Who isn’t familiar with the Forty-Sixers? The Fire Tower Challenge? Or other such activities, many overseen by ADK chapters and organizations in an effort to expose us to various aspects of the Adirondack Park? After completing my own 46er quest, I looked forward to taking more time to experience some of the destinations I felt I had missed.

So I was delighted to find that my very own Genesee Valley Chapter offers the Adirondack Quest. The Quest, recently reinvigorated by chapter member Carol Quinn, encourages members to explore and appreciate the diversity of the entire Adirondack region.

While concentrating my efforts toward the Forty-Six, I had really limited myself to the High Peaks Region for nearly twelve years. As magnificent and profoundly meaningful as that challenge proved to be, I couldn’t help noticing all of the trailhead signs, rivers, and lakes I was bypassing on my way to Keene Valley, the Loj, and the other High Peaks trailheads. I was curious to explore those places, free of timelines and objectives, to be more present, to take in what nature was offering.
Visiting some thirty-two “new” areas of the Adirondacks turned out to be nothing short of pure delight! Some of my personal Quest highlights from the following Wilderness or Wild Forest areas (denoted in parentheses) include:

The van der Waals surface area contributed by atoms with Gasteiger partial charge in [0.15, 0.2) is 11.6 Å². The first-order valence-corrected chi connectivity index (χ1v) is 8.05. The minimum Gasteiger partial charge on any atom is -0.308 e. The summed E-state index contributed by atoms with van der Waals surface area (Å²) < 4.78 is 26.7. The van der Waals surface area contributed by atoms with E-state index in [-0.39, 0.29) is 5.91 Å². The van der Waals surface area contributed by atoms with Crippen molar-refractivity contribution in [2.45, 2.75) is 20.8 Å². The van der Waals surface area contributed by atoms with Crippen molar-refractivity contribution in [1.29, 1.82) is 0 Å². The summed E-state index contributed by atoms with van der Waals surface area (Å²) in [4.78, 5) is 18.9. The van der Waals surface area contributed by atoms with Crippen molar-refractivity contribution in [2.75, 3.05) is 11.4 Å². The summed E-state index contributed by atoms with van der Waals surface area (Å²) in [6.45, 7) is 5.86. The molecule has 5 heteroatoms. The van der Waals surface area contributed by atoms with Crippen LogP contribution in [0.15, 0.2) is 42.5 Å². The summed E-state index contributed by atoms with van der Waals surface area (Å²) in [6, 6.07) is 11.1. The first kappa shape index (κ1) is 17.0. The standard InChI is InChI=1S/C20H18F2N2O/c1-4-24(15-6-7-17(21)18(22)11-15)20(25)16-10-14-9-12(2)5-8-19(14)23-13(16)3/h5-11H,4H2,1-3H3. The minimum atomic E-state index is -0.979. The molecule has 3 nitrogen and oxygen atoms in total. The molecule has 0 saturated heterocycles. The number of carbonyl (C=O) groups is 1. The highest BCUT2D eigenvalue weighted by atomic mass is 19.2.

• Black spruce and black-backed woodpeckers flanking our paddle on the Osgood River (Debar Mountain)
  • A spectacular lightning strike and fireball during a nighttime thunderstorm (Pharaoh Lake)
  • Basking in the expansive autumn vistas from the open ridge of Jay (Jay Mountain)
  • Fresh moose tracks and garnet hunting along the Boreas River (Vanderwhacker Mountain)
  • Long-forgotten apple groves, deep within the heart of the forest (Hoffman Notch)

And the list goes on. I highly recommend the Quest to anyone. Beauty and solitude await in places that may be among the park’s best-kept secrets, each area unique unto itself.

As I started to compile my Quest log, I was surprised to find I was already more than halfway along. Long-time visitors to the Adirondacks surely won’t find it difficult to recall times they have visited several of these places. Most offer easy access from state highways, providing high-quality time with friends and family who may not prefer extensive or demanding excursions.

Completing the Adirondack Quest requires a total of fifty day trips to the designated Wilderness and Wild Forest Areas. Participants need to visit at least fifteen of the Wilderness Areas and at least fifteen of the major Wild Forests Areas, with no more than two trips to the same area.  There are no criteria regarding miles covered or hours spent, so anything goes: hiking, camping, paddling, birding, skiing, biking, rock climbing, cross-country skiing, snowshoeing, and more.

Click here for a list of the areas and an interactive map. A Quest log can also be downloaded and printed from this page. A colorful patch and certificate are awarded to those who fulfill the requirements; as of November 2016, ninety-one people have completed the Quest! Are you next?

Article Written by Lisa Albrecht

For the full article with images and quest highlights, pick up your May-June edition of the Adirondac available today. Members can view the magazine in their Members Area on the website. Non-members can purchase the magazine in our online shop.